Advertisements

downtown school life

I worked for a great downtown ESL school for years – about seven.  Then it shut.  Long story really.

Now I ‘work’ for another.

Work in scare quotes.

Not because it’s scary, ha.

Although really.

Really.

Really.

An hour here. An hour there. Often two hours separated by hours, like today. An hour in the morning and an hour in the late afternoon.

The downtown school hires lots of other ‘teachers’ (scare quotes again!  Actually Entertainers!) who get way more work than I do even though I’ve been there for coming on a long time now.

Because I couldn’t get 4..8/5 regularly on student evaluations.

The students are 19 years old and the school is always training them to give high evaluations.

It’s all weird and hard to explain.

Here’s the thing – this downtown school is the ‘best’ of the bunch.  The rest pay much worse.

Meh – late fall/winter is always like this for me work wise – really slow and demoralizing.

The downtown school normalizes really rather horrible treatment of employees.

The beat goes on.

I’m going to New York City in a few weeks for 10 days.

Slightly gaga

Was never a fan of Lady Gaga.  Not so much that I wasn’t a fan maybe but more I thought not for me and is there actually talent to go with the meat dress.

Turns out so.

Her Netflix special has been rather panned by critics but I enjoyed it.  Her song, Joanne, from her album of the same title, is very powerful I think. Poignant.  Brilliantly sung in my Neil Diamond loving opinion.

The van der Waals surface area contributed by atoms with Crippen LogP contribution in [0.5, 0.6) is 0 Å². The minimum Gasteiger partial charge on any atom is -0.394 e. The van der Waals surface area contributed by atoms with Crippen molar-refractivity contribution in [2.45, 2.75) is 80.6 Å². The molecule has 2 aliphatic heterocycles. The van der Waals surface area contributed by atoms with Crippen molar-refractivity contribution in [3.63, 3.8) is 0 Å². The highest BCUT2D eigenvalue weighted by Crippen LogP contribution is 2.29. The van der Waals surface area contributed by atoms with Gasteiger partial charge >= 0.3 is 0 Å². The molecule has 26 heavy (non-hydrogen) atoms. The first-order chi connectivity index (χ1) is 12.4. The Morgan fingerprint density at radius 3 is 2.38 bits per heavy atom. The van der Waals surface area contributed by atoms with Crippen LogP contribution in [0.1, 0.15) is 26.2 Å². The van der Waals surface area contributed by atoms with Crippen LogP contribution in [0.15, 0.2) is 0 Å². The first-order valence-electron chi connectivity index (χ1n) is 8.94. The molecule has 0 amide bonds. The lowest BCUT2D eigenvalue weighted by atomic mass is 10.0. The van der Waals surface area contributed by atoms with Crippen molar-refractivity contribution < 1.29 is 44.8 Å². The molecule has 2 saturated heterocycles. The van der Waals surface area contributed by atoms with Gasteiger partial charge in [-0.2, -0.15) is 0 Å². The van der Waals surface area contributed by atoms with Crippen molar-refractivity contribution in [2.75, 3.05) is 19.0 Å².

If’ you’ve ever lost someone, listen to Joanne.  Joanne, Gaga’s middle name, was her aunt who died at 19 before Gaga was born.  In the documentary, she plays the song for her grandmother and her father.  Not a dry eye in my tiny abode.

Poignant.

Not much else to say.  I’m done at the university and back to very temporary part time at a couple of places. Same old, same old.

Oldness of the same.

Not feeling great (menopausal nausea probably, which is TMI but this is a blog! An oversharing and rarely updated blog) but will go to my writing group tonight.  I am bringing “Classic Caesar” potato chips.  Won’t eat any myself due to the aforementioned health complaint but what a fun flavour.  Maybe clamato-y?  Who knows.  We had cinnamon bun flavour once and that kind of messes with your salt-loving mind.